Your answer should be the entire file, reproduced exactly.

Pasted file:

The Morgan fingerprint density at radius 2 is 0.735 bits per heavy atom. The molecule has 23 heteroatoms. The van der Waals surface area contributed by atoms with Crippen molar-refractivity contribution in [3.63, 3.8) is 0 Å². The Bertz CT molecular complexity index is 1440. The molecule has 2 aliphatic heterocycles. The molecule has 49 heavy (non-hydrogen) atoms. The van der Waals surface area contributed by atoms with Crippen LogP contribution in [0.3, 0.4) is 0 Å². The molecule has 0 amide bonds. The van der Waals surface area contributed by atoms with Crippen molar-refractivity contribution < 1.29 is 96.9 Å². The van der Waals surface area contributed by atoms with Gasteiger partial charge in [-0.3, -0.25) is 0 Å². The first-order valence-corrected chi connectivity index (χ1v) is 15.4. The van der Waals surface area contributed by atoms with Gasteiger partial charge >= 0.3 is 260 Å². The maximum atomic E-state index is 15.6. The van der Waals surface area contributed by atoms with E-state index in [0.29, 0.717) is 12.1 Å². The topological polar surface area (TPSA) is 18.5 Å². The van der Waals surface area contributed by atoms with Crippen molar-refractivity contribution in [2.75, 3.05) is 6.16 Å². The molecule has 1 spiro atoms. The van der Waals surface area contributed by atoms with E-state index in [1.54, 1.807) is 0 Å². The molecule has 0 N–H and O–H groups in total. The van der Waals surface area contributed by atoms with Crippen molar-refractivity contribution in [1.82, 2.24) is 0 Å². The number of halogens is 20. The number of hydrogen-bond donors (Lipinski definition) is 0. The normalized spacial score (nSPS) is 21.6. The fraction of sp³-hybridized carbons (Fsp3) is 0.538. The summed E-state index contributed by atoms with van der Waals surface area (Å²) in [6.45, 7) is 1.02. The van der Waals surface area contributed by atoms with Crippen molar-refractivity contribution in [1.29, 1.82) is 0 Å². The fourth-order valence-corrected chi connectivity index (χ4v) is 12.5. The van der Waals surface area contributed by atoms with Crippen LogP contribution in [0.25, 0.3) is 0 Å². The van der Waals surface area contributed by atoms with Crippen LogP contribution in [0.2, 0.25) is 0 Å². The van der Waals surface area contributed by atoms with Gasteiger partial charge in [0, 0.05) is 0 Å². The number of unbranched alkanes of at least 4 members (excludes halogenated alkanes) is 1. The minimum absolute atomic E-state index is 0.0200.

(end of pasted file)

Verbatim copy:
The Morgan fingerprint density at radius 2 is 0.735 bits per heavy atom. The molecule has 23 heteroatoms. The van der Waals surface area contributed by atoms with Crippen molar-refractivity contribution in [3.63, 3.8) is 0 Å². The Bertz CT molecular complexity index is 1440. The molecule has 2 aliphatic heterocycles. The molecule has 49 heavy (non-hydrogen) atoms. The van der Waals surface area contributed by atoms with Crippen LogP contribution in [0.3, 0.4) is 0 Å². The molecule has 0 amide bonds. The van der Waals surface area contributed by atoms with Crippen molar-refractivity contribution < 1.29 is 96.9 Å². The van der Waals surface area contributed by atoms with Gasteiger partial charge in [-0.3, -0.25) is 0 Å². The first-order valence-corrected chi connectivity index (χ1v) is 15.4. The van der Waals surface area contributed by atoms with Gasteiger partial charge >= 0.3 is 260 Å². The maximum atomic E-state index is 15.6. The van der Waals surface area contributed by atoms with E-state index in [0.29, 0.717) is 12.1 Å². The topological polar surface area (TPSA) is 18.5 Å². The van der Waals surface area contributed by atoms with Crippen molar-refractivity contribution in [2.75, 3.05) is 6.16 Å². The molecule has 1 spiro atoms. The van der Waals surface area contributed by atoms with E-state index in [1.54, 1.807) is 0 Å². The molecule has 0 N–H and O–H groups in total. The van der Waals surface area contributed by atoms with Crippen molar-refractivity contribution in [1.82, 2.24) is 0 Å². The number of halogens is 20. The number of hydrogen-bond donors (Lipinski definition) is 0. The normalized spacial score (nSPS) is 21.6. The fraction of sp³-hybridized carbons (Fsp3) is 0.538. The summed E-state index contributed by atoms with van der Waals surface area (Å²) in [6.45, 7) is 1.02. The van der Waals surface area contributed by atoms with Crippen molar-refractivity contribution in [1.29, 1.82) is 0 Å². The fourth-order valence-corrected chi connectivity index (χ4v) is 12.5. The van der Waals surface area contributed by atoms with Crippen LogP contribution in [0.25, 0.3) is 0 Å². The van der Waals surface area contributed by atoms with Crippen LogP contribution in [0.2, 0.25) is 0 Å². The van der Waals surface area contributed by atoms with Gasteiger partial charge in [0, 0.05) is 0 Å². The number of unbranched alkanes of at least 4 members (excludes halogenated alkanes) is 1. The minimum absolute atomic E-state index is 0.0200.